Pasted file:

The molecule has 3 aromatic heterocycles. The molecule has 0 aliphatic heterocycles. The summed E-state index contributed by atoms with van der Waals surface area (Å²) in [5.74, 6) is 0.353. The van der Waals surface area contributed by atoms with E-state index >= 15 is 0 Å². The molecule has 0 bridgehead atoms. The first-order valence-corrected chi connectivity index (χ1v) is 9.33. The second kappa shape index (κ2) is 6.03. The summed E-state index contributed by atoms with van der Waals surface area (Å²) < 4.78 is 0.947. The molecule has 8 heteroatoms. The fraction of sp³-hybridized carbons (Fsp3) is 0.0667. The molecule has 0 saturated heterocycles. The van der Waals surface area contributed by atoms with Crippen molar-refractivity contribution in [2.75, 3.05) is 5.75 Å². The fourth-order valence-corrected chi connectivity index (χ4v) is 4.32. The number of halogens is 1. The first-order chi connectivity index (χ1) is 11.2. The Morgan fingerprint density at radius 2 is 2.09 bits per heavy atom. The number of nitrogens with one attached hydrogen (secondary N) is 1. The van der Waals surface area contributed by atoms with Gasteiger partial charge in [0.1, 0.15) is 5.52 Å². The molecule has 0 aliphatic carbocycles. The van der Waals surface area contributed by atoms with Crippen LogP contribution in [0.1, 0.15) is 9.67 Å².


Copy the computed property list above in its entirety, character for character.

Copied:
The molecule has 3 aromatic heterocycles. The molecule has 0 aliphatic heterocycles. The summed E-state index contributed by atoms with van der Waals surface area (Å²) in [5.74, 6) is 0.353. The van der Waals surface area contributed by atoms with E-state index >= 15 is 0 Å². The molecule has 0 bridgehead atoms. The first-order valence-corrected chi connectivity index (χ1v) is 9.33. The second kappa shape index (κ2) is 6.03. The summed E-state index contributed by atoms with van der Waals surface area (Å²) < 4.78 is 0.947. The molecule has 8 heteroatoms. The fraction of sp³-hybridized carbons (Fsp3) is 0.0667. The molecule has 0 saturated heterocycles. The van der Waals surface area contributed by atoms with Crippen molar-refractivity contribution in [2.75, 3.05) is 5.75 Å². The fourth-order valence-corrected chi connectivity index (χ4v) is 4.32. The number of halogens is 1. The first-order chi connectivity index (χ1) is 11.2. The Morgan fingerprint density at radius 2 is 2.09 bits per heavy atom. The number of nitrogens with one attached hydrogen (secondary N) is 1. The van der Waals surface area contributed by atoms with Gasteiger partial charge in [0.1, 0.15) is 5.52 Å². The molecule has 0 aliphatic carbocycles. The van der Waals surface area contributed by atoms with Crippen LogP contribution in [0.1, 0.15) is 9.67 Å².